The public must differentiate between bad police officers and good ones – The Virginian-Pilot

Second Amendment


Re “Virginia reacts to Tyre Nichols video release: ‘We need reform and systemic change’” (Jan. 28): After watching the video released by the Memphis Police Department of the attack on Tyre Nichols, it appeared he was attacked by a gang of hoodlums. Those men do not have the right to be called “police officers.” No police officer I know would ever do what those men did.

Anyone with hoodlum tendencies should never be hired as a police officer. A properly run police department screens applicants very thoroughly to prevent those with unfit attitudes from getting into the department.

Citizens who would protest in the streets need to differentiate true police officers from hoodlums who, somehow, get hired by some less discriminating agencies. True police officers will protect your rights, and when an arrest is necessary, use proper techniques they are trained to use without injuring the arrestee.

News reports emphasize that Nichols is Black. Yes, that’s true, but each of his accused attackers were also Black. So, continuing to emphasize that the police attacked a “Black” man is unfair to the many police who are not racially prejudiced. Those who protest against police in general act without giving it much thought are wrong when they protest without separating the “hoodlums” from the “good guys.”

The police who are properly screened, trained and supervised are the heroes who you know will risk their own lives to save yours. They don’t deserve to be attacked or smeared with the same repulsiveness as those Memphis hoodlums. They’re us, your neighbors, community members who we hire to protect us all.

Henry P. Henson, retired chief of police for the Norfolk Police Department, Norfolk

Re “Our American carnage” (Our Views, Jan. 25): The editorial was a powerful statement showing the death toll in our society resulting from our having the gun as a symbol of personal independence. Instead it really reflects our ignorance of the meaning of the Second Amendment and the reasons it was written in 1791.

This addiction to guns is evidence of our unrestrained selfishness. Sensible gun control will likely never occur; Congress has been blinded by the belief that while “going along” they will not lose reelection votes or National Rifle Association endorsements. Instead, they are failing us all.

Tom O’Brien, Duck, North Carolina

Re “Man found dead in yard,” “Man shot, killed,” and “Virginia House Republicans vote down measures on gun control” (Jan. 28): On Jan. 28, there were two briefs written about local deaths attributed to guns. The stories are short, but because it’s an everyday occurrence, it’s barely news.

In the article mentioned above, Republicans in the Virginia House, in coordination with National Rifle Association representatives, voted down every attempt by Democrats to add restrictions on firearms, including tightening gun storage requirements, which would help ensure guns are not accessible to children.

In the same edition of The Virginian-Pilot, “Bill seeks to red flag certain school books,” Republicans advance a bill that would supposedly empower parents to control their children’s reading material.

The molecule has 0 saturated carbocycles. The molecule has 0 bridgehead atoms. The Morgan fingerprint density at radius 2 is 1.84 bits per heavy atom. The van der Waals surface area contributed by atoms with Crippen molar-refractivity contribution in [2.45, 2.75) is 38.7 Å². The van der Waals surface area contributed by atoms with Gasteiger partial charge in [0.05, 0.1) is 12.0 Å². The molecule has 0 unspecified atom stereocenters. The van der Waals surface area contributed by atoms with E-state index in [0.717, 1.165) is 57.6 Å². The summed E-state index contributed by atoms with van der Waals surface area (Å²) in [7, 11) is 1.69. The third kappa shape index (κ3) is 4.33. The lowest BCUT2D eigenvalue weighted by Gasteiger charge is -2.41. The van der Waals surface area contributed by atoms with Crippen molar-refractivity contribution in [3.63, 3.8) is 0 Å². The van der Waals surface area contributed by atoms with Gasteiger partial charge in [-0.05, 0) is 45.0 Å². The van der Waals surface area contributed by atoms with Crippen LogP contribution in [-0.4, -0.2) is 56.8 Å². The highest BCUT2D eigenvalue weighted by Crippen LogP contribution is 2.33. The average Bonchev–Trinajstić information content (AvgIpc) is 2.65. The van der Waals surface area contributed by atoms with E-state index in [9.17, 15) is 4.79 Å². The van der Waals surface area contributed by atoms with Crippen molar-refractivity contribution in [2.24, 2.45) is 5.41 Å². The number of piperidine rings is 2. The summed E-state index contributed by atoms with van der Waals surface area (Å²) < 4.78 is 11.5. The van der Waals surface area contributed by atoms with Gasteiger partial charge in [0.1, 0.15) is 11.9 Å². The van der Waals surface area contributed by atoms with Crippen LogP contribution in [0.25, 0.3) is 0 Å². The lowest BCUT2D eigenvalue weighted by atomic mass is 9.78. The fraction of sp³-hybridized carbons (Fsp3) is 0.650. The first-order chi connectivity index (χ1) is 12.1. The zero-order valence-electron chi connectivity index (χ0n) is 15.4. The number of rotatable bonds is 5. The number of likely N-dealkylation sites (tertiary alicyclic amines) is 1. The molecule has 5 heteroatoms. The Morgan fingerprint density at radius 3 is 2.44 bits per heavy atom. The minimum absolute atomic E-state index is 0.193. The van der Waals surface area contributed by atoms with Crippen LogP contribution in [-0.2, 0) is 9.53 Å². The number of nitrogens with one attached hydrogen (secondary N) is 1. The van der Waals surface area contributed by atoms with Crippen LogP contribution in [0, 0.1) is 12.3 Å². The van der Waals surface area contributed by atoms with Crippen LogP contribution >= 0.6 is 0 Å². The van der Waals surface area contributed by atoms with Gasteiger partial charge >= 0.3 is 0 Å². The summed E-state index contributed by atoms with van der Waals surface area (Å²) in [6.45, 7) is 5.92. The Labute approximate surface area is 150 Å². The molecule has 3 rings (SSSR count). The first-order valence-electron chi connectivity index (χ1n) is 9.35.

How can anyone not see the craziness that exists in Virginia’s Republican Party?

Elizabeth Ray, Norfolk

Viewpoints

Weekly

The week’s top opinion content and an opportunity to participate in a weekly question on a topic that affects our region.

Guns and violence have been a growing issue in Hampton Roads. Especially in schools, what happened to this Newport News teacher is horrific, and it’s only a matter of time before something like this happens again. What can communities do to help better educate children and adults? Gun safety should be taught at home and in schools, and with the purchase of a firearm.

This situation could have been so much worse, and schools need to do screenings and background checks to see if parents have a registered firearm in the home, and a form needs to be signed to ensure the gun is out of reach and hidden from their children.

Do better protocols need to be created to respond to a situation like this? What kind of protocols can be put in place for a 6-year-old active shooter? In a recent Washington Post article titled “Va. lawmakers gingerly take up issue of 6-year-old with a gun,” Del. Marcia S. “Cia” Price, D-Newport News, said, “When you talk about gun violence and you talk about Hampton Roads and some of the things the schools are going through, they (Gov. Glenn Youngkin and other Republicans) shy away from the conversation because then they would actually have to talk about the guns, and that’s not fodder for their base.” A very true statement; gun violence has been an issue for years, and there has yet to be an intervention.

Damonee Saunders, Suffolk

Re “MacArthur Center in downtown Norfolk officially is for sale” (Jan. 27): So MacArthur Center mall is up for sale. How about letting the Pamunkey Indian Tribe buy the property and repurpose the complex into the Norfolk casino instead of the property next to the Norfolk Tides stadium?

Problem solved. Easy, peasy.

John Kurec, Williamsburg



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